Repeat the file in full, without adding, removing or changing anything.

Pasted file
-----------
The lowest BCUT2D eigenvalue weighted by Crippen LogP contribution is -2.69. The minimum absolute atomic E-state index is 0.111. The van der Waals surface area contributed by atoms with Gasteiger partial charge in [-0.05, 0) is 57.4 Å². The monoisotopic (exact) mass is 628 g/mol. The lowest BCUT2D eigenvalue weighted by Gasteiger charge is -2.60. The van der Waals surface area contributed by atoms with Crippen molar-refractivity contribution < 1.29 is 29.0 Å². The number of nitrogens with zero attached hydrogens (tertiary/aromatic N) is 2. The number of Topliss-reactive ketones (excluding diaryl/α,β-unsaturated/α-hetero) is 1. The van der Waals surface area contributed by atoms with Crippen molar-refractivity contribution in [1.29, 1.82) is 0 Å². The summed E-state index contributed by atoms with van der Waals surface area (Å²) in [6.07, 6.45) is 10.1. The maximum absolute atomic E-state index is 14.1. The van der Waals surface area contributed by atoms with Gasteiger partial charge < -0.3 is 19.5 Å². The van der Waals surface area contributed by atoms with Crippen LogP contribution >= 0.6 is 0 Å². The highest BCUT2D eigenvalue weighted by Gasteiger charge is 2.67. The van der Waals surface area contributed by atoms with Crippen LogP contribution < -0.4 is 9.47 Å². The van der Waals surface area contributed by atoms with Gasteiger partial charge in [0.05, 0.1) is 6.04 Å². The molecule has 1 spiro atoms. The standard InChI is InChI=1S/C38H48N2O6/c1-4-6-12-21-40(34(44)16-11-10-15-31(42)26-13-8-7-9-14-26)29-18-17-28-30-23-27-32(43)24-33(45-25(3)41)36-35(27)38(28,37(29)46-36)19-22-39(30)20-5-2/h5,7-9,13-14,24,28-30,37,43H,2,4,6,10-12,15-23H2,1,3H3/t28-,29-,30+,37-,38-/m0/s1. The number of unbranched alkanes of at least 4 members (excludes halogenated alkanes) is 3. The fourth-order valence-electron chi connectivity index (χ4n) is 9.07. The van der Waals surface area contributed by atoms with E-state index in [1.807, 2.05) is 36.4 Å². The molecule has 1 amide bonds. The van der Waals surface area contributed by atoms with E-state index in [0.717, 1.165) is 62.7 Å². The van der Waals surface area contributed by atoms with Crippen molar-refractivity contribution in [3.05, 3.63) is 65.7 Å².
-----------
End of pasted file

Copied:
The lowest BCUT2D eigenvalue weighted by Crippen LogP contribution is -2.69. The minimum absolute atomic E-state index is 0.111. The van der Waals surface area contributed by atoms with Gasteiger partial charge in [-0.05, 0) is 57.4 Å². The monoisotopic (exact) mass is 628 g/mol. The lowest BCUT2D eigenvalue weighted by Gasteiger charge is -2.60. The van der Waals surface area contributed by atoms with Crippen molar-refractivity contribution < 1.29 is 29.0 Å². The number of nitrogens with zero attached hydrogens (tertiary/aromatic N) is 2. The number of Topliss-reactive ketones (excluding diaryl/α,β-unsaturated/α-hetero) is 1. The van der Waals surface area contributed by atoms with Crippen molar-refractivity contribution in [1.29, 1.82) is 0 Å². The summed E-state index contributed by atoms with van der Waals surface area (Å²) in [6.07, 6.45) is 10.1. The maximum absolute atomic E-state index is 14.1. The van der Waals surface area contributed by atoms with Gasteiger partial charge < -0.3 is 19.5 Å². The van der Waals surface area contributed by atoms with Crippen LogP contribution >= 0.6 is 0 Å². The highest BCUT2D eigenvalue weighted by Gasteiger charge is 2.67. The van der Waals surface area contributed by atoms with Crippen LogP contribution < -0.4 is 9.47 Å². The van der Waals surface area contributed by atoms with Gasteiger partial charge in [0.05, 0.1) is 6.04 Å². The molecule has 1 spiro atoms. The standard InChI is InChI=1S/C38H48N2O6/c1-4-6-12-21-40(34(44)16-11-10-15-31(42)26-13-8-7-9-14-26)29-18-17-28-30-23-27-32(43)24-33(45-25(3)41)36-35(27)38(28,37(29)46-36)19-22-39(30)20-5-2/h5,7-9,13-14,24,28-30,37,43H,2,4,6,10-12,15-23H2,1,3H3/t28-,29-,30+,37-,38-/m0/s1. The number of unbranched alkanes of at least 4 members (excludes halogenated alkanes) is 3. The fourth-order valence-electron chi connectivity index (χ4n) is 9.07. The van der Waals surface area contributed by atoms with E-state index in [1.807, 2.05) is 36.4 Å². The molecule has 1 amide bonds. The van der Waals surface area contributed by atoms with E-state index in [0.717, 1.165) is 62.7 Å². The van der Waals surface area contributed by atoms with Crippen molar-refractivity contribution in [3.05, 3.63) is 65.7 Å².